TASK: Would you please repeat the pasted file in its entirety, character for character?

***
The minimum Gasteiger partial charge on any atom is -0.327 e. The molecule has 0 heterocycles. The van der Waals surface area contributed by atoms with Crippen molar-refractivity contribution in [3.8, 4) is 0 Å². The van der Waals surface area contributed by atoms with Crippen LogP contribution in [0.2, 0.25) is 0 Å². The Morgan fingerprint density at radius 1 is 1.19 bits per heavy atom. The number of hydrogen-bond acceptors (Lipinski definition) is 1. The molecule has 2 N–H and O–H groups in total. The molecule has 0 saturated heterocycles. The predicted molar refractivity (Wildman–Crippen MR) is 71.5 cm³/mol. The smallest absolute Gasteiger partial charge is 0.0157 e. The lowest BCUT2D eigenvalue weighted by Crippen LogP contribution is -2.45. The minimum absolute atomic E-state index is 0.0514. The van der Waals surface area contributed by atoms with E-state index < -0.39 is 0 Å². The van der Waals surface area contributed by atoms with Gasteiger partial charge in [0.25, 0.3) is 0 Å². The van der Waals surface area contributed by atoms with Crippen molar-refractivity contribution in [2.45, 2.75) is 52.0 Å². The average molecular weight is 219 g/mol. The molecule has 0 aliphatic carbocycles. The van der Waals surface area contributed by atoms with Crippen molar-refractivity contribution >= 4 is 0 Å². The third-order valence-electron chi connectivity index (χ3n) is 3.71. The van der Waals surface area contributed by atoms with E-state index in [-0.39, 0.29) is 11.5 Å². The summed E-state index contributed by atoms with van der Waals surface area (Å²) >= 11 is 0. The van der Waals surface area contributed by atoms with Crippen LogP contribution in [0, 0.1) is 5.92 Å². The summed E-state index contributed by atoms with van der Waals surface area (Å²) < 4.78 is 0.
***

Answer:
The minimum Gasteiger partial charge on any atom is -0.327 e. The molecule has 0 heterocycles. The van der Waals surface area contributed by atoms with Crippen molar-refractivity contribution in [3.8, 4) is 0 Å². The van der Waals surface area contributed by atoms with Crippen LogP contribution in [0.2, 0.25) is 0 Å². The Morgan fingerprint density at radius 1 is 1.19 bits per heavy atom. The number of hydrogen-bond acceptors (Lipinski definition) is 1. The molecule has 2 N–H and O–H groups in total. The molecule has 0 saturated heterocycles. The predicted molar refractivity (Wildman–Crippen MR) is 71.5 cm³/mol. The smallest absolute Gasteiger partial charge is 0.0157 e. The lowest BCUT2D eigenvalue weighted by Crippen LogP contribution is -2.45. The minimum absolute atomic E-state index is 0.0514. The van der Waals surface area contributed by atoms with E-state index < -0.39 is 0 Å². The van der Waals surface area contributed by atoms with Gasteiger partial charge in [0.25, 0.3) is 0 Å². The van der Waals surface area contributed by atoms with Crippen molar-refractivity contribution in [2.45, 2.75) is 52.0 Å². The average molecular weight is 219 g/mol. The molecule has 0 aliphatic carbocycles. The van der Waals surface area contributed by atoms with Crippen molar-refractivity contribution >= 4 is 0 Å². The third-order valence-electron chi connectivity index (χ3n) is 3.71. The van der Waals surface area contributed by atoms with E-state index in [-0.39, 0.29) is 11.5 Å². The summed E-state index contributed by atoms with van der Waals surface area (Å²) >= 11 is 0. The van der Waals surface area contributed by atoms with Crippen LogP contribution in [0, 0.1) is 5.92 Å². The summed E-state index contributed by atoms with van der Waals surface area (Å²) < 4.78 is 0.